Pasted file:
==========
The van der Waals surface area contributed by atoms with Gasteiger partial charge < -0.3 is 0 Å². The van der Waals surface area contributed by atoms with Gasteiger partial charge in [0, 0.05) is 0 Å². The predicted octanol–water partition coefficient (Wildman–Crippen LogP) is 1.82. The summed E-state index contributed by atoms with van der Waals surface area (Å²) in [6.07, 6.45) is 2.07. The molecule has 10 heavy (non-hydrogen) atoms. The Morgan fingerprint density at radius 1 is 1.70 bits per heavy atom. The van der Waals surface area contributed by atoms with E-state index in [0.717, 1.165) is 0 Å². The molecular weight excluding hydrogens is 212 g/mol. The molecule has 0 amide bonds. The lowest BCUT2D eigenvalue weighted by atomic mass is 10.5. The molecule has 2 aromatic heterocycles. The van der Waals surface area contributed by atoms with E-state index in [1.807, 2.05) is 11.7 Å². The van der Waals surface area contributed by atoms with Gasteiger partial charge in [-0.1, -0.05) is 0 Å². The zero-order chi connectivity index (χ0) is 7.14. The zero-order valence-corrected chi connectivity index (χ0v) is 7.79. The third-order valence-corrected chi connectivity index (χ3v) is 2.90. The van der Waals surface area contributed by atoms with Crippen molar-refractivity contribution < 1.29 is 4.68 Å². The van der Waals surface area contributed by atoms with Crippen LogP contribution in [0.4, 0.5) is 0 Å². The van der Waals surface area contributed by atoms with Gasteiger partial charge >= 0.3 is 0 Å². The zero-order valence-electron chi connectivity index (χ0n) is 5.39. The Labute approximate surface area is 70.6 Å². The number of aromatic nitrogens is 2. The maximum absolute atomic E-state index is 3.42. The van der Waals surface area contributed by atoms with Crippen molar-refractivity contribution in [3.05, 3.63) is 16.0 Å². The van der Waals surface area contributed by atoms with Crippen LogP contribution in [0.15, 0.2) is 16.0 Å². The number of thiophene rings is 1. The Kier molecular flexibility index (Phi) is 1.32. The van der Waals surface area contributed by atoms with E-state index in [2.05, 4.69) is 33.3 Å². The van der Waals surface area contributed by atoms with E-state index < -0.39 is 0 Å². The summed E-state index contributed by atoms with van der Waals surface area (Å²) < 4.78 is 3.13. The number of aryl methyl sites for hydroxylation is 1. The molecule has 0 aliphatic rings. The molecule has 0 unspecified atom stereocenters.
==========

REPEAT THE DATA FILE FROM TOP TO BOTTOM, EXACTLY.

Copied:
The van der Waals surface area contributed by atoms with Gasteiger partial charge < -0.3 is 0 Å². The van der Waals surface area contributed by atoms with Gasteiger partial charge in [0, 0.05) is 0 Å². The predicted octanol–water partition coefficient (Wildman–Crippen LogP) is 1.82. The summed E-state index contributed by atoms with van der Waals surface area (Å²) in [6.07, 6.45) is 2.07. The molecule has 10 heavy (non-hydrogen) atoms. The Morgan fingerprint density at radius 1 is 1.70 bits per heavy atom. The van der Waals surface area contributed by atoms with E-state index in [0.717, 1.165) is 0 Å². The molecular weight excluding hydrogens is 212 g/mol. The molecule has 0 amide bonds. The lowest BCUT2D eigenvalue weighted by atomic mass is 10.5. The molecule has 2 aromatic heterocycles. The van der Waals surface area contributed by atoms with E-state index in [1.807, 2.05) is 11.7 Å². The van der Waals surface area contributed by atoms with Gasteiger partial charge in [-0.1, -0.05) is 0 Å². The zero-order chi connectivity index (χ0) is 7.14. The zero-order valence-corrected chi connectivity index (χ0v) is 7.79. The third-order valence-corrected chi connectivity index (χ3v) is 2.90. The van der Waals surface area contributed by atoms with Crippen molar-refractivity contribution < 1.29 is 4.68 Å². The van der Waals surface area contributed by atoms with Crippen LogP contribution in [0.4, 0.5) is 0 Å². The van der Waals surface area contributed by atoms with Gasteiger partial charge >= 0.3 is 0 Å². The zero-order valence-electron chi connectivity index (χ0n) is 5.39. The Labute approximate surface area is 70.6 Å². The number of aromatic nitrogens is 2. The maximum absolute atomic E-state index is 3.42. The van der Waals surface area contributed by atoms with Crippen molar-refractivity contribution in [3.05, 3.63) is 16.0 Å². The van der Waals surface area contributed by atoms with Crippen LogP contribution in [0.15, 0.2) is 16.0 Å². The number of thiophene rings is 1. The Kier molecular flexibility index (Phi) is 1.32. The van der Waals surface area contributed by atoms with E-state index in [2.05, 4.69) is 33.3 Å². The van der Waals surface area contributed by atoms with E-state index < -0.39 is 0 Å². The summed E-state index contributed by atoms with van der Waals surface area (Å²) < 4.78 is 3.13. The number of aryl methyl sites for hydroxylation is 1. The molecule has 0 aliphatic rings. The molecule has 0 unspecified atom stereocenters.